Gas chromatography–mass spectrometry (GC–MS) coupled with the acceptance test, partial least-squares regression (PLSR) analysis, validation experiment, and preference test was used to identify the key aroma compounds in dog foods (DFs). Six DFs were evaluated by spraying six palatability enhancers onto a basal DF. The differently flavored palatability enhancers were prepared by the Maillard reaction using different protein sources and reaction conditions. The intake ratios of the six DFs were tested by six adult beagle dogs and were classified into high, medium, and low levels. A total of 55 volatile compounds were identified using headspace solid-phase microextraction (HS-SPME) GC–MS. Correlation analysis of the volatile compounds associated with intake ratios using partial least-squares regression (PLSR) found nine significantly positive and three significantly negative compounds that made a significant contribution to the palatability of DFs. Validation tests undertaken by adding three significantly positive compounds, one significantly negative compound, and one nonsignificant compound into the odorless matrix successfully verified the accuracy prediction of the PLSR model.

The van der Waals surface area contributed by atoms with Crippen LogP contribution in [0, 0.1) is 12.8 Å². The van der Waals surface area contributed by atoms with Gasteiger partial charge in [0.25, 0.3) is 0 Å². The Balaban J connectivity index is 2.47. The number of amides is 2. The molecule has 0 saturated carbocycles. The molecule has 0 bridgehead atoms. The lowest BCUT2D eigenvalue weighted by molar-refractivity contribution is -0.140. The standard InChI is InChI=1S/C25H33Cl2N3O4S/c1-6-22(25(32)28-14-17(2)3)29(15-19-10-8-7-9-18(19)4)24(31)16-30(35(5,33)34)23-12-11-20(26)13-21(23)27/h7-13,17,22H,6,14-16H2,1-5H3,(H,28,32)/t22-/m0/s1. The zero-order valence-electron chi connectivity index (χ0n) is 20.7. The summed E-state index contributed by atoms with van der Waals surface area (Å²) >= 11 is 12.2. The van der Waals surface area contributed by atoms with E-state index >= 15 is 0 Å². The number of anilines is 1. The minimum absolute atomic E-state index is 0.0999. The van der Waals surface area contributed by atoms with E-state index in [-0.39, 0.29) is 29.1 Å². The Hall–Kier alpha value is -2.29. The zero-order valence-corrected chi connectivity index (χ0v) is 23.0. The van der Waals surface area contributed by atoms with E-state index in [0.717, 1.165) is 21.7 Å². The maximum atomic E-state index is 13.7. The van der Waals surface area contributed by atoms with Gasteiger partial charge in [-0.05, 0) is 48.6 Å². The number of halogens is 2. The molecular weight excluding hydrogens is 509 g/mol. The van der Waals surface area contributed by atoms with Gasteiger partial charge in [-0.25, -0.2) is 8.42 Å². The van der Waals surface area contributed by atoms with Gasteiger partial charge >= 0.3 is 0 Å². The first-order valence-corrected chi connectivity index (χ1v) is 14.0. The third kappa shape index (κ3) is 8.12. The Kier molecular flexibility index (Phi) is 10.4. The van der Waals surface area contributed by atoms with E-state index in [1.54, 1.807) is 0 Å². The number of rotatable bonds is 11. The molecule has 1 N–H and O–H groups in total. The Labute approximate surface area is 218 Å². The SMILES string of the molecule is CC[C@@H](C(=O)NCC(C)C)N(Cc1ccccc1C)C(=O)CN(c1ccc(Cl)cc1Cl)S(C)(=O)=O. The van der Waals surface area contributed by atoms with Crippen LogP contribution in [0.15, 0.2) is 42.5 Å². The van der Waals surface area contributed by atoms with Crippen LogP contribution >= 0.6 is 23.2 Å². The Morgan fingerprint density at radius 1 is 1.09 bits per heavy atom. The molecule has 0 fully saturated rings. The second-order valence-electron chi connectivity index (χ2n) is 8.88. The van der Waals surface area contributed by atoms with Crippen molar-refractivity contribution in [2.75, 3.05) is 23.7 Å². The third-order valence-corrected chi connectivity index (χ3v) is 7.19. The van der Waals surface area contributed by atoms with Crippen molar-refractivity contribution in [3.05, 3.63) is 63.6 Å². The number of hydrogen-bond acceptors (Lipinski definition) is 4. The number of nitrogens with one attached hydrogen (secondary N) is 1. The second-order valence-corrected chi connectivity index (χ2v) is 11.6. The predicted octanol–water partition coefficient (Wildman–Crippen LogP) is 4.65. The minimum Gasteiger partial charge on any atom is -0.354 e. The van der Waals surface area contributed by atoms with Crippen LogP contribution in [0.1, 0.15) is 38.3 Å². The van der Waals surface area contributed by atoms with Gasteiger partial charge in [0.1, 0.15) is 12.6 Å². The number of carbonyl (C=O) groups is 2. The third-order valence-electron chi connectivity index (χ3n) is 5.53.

The nine significantly positive compounds were heptanal, nonanal, octanal, (E)-2-hexenal, (E,E)-2,4-decadienal, 2-pentylfuran, 4-methyl-5-thiazoleethanol, 2-furfurylthiol, and (E)-2-decenal. The contributions of nine key aroma compounds were further analyzed by the preference test. (E)-2-decenal, 2-furfurylthiol, and 4-methyl-5-thiazoleethanol showed higher first choice, consumption ratio, and unit contribution rate and were vital to the overall preferred aroma of DFs.